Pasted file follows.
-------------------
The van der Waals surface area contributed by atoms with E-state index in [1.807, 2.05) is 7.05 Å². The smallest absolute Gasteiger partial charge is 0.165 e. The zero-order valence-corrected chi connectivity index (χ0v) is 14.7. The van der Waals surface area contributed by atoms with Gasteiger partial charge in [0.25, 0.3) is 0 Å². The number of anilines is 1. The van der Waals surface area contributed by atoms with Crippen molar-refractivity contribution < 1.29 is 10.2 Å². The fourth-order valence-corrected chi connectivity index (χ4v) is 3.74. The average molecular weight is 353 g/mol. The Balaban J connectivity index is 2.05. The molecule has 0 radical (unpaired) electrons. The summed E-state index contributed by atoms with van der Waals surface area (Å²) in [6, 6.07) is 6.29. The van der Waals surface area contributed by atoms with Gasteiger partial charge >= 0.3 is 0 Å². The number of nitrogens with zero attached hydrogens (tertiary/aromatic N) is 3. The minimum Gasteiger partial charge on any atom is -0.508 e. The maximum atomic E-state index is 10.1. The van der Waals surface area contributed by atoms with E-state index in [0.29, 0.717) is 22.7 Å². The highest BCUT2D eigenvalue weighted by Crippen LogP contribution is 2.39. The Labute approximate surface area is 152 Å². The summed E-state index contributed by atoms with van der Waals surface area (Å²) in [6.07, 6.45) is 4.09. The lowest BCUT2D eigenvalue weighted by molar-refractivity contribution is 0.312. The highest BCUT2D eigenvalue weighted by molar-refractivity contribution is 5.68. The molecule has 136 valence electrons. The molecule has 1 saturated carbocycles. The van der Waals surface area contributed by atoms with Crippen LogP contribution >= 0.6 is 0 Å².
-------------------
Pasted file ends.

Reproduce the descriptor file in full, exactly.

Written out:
The van der Waals surface area contributed by atoms with E-state index in [1.807, 2.05) is 7.05 Å². The smallest absolute Gasteiger partial charge is 0.165 e. The zero-order valence-corrected chi connectivity index (χ0v) is 14.7. The van der Waals surface area contributed by atoms with Gasteiger partial charge in [0.25, 0.3) is 0 Å². The number of anilines is 1. The van der Waals surface area contributed by atoms with Crippen molar-refractivity contribution < 1.29 is 10.2 Å². The fourth-order valence-corrected chi connectivity index (χ4v) is 3.74. The average molecular weight is 353 g/mol. The Balaban J connectivity index is 2.05. The molecule has 0 radical (unpaired) electrons. The summed E-state index contributed by atoms with van der Waals surface area (Å²) in [6, 6.07) is 6.29. The van der Waals surface area contributed by atoms with Gasteiger partial charge >= 0.3 is 0 Å². The number of nitrogens with zero attached hydrogens (tertiary/aromatic N) is 3. The minimum Gasteiger partial charge on any atom is -0.508 e. The maximum atomic E-state index is 10.1. The van der Waals surface area contributed by atoms with E-state index in [0.29, 0.717) is 22.7 Å². The highest BCUT2D eigenvalue weighted by Crippen LogP contribution is 2.39. The Labute approximate surface area is 152 Å². The summed E-state index contributed by atoms with van der Waals surface area (Å²) in [6.07, 6.45) is 4.09. The lowest BCUT2D eigenvalue weighted by molar-refractivity contribution is 0.312. The highest BCUT2D eigenvalue weighted by molar-refractivity contribution is 5.68. The molecule has 136 valence electrons. The molecule has 1 saturated carbocycles. The van der Waals surface area contributed by atoms with Crippen LogP contribution >= 0.6 is 0 Å².